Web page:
We wish this crop of outlanders would pay their way into our society. Many of the new in-migrants — the rich and the old — don’t see why they should have to pay taxes to live in the hinterlands. We can’t afford first-rate schools, and they don’t care. They sit tight in homogenous enclaves of the dying middle class. “When you get your first walled retirement community,” a bitter sociologist told me, “you’ll see the end of anything like actual neighborhoods.” By actual, I suppose he meant settlements where citizens work, raise children, and count on each other for all varieties of help, from picking huckleberries to burying.
We’re left with a dying traditional economy, a taxpayers’ revolt, and, some think, nothing in the way of a basis for a new economy other than tourism. Working people are leaving. They see themselves in the servant business, a sad career servicing tourists. It’s a sorry prospect.
Many Westerners understand that we inhabit a national culture dedicated to the creation of false desire (advertising and television constantly urging us to want some damned thing; we can never get enough, so we’re miserable). Westerners know from bitter experience that things can’t make us happy. It’s an old story — some soul starts buying new combines and pickup trucks — it’s a sure way to fail in the ranchland West. Most of us, not just schoolteachers and environmentalists but farm hands and timber fallers, yearn for more than hunting weaponry and whale-song CDs.
Westerners are coming to understand that we have to give up on economic growth as an ideal. We can’t continue on the same path; the world is used up in so many ways. We have to center our regional economy around notions of taking care and communality, making better use of what we’ve already got.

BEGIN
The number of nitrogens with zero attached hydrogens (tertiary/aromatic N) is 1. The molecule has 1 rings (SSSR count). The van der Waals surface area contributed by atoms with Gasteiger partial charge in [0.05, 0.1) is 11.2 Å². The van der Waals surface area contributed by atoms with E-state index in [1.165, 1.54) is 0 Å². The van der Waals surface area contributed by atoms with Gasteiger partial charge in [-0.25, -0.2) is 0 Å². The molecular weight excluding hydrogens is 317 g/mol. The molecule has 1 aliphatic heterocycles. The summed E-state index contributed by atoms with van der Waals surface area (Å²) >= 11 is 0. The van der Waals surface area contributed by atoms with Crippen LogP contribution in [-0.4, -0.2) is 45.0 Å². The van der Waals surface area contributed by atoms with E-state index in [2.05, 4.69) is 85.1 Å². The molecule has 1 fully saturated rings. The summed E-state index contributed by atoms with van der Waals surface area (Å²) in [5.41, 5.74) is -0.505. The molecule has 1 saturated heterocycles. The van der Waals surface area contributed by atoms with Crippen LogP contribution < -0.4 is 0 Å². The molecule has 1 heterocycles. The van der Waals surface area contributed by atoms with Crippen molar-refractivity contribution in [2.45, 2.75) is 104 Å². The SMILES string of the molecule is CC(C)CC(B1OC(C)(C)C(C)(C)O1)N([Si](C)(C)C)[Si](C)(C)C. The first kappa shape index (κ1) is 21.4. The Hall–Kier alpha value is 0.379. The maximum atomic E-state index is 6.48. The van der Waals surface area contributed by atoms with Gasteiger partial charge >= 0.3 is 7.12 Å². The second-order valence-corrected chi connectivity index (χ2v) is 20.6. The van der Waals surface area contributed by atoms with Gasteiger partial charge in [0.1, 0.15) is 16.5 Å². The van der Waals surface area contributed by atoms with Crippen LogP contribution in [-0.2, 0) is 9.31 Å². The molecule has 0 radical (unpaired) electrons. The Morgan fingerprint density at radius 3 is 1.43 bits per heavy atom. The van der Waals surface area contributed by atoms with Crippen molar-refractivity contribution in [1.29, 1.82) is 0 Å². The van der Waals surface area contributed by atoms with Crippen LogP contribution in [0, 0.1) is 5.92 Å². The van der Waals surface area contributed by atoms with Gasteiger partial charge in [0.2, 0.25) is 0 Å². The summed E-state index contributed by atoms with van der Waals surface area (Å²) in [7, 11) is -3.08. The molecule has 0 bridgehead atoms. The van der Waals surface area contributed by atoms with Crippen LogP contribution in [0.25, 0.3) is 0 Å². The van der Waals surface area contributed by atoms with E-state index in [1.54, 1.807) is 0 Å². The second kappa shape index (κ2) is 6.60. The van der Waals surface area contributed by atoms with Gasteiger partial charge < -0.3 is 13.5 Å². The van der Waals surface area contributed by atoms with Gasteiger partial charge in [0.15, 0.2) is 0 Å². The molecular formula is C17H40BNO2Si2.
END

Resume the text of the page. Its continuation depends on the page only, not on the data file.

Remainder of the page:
Brilliant young people from all over America are cropping up in the Northern Rockies, betting their futures on the West. Many come up with the idea of finding a life in connection to nature in some approximation of functional shape; they come for the skiing, the fishing, the wolves, and the wilderness, but most of all they come because they hope to take part in the creative life of an open society.
The word is out: The Mountain West is a community where you can participate and make a difference. We’re paying a lot of attention to people with ideas: naturalist writers like David Quammen and Terry Tempest Williams, revisionist historians like Patricia Nelson Limerick and Richard White, legal thinkers like Charles Wilkinson (students from his University of Colorado Law School classes seem bound to have enormous influence in the West for several decades), and our philosopher mayor in Missoula, Dan Kemmis, whose writing on communality is at the cutting edge of our thoughts about the future.
Every college town in the Rockies has an institute concerned with Western identity and policies, like the Center for the Rocky Mountain West in Missoula and the Center of the American West in Boulder. There’s a writer’s conference meeting every week of the summer in resort areas like Aspen; Yellow Bay on Flathead Lake; McCall, Idaho; Joseph, Oregon; or Park City, Utah. Ranchers and environmentalists get together in groups like the Northern Plains Resource Council and the Wyoming Outdoor Council. Groups ranging from Ross Perot’s populist/conservative United We Stand to radical environmentalists in the Alliance for the Wild Rockies and Earth First! are providing centers around which citizens can organize their thinking about the future. So are publications like Missoula’s Northern Lights and Colorado’s High Country News.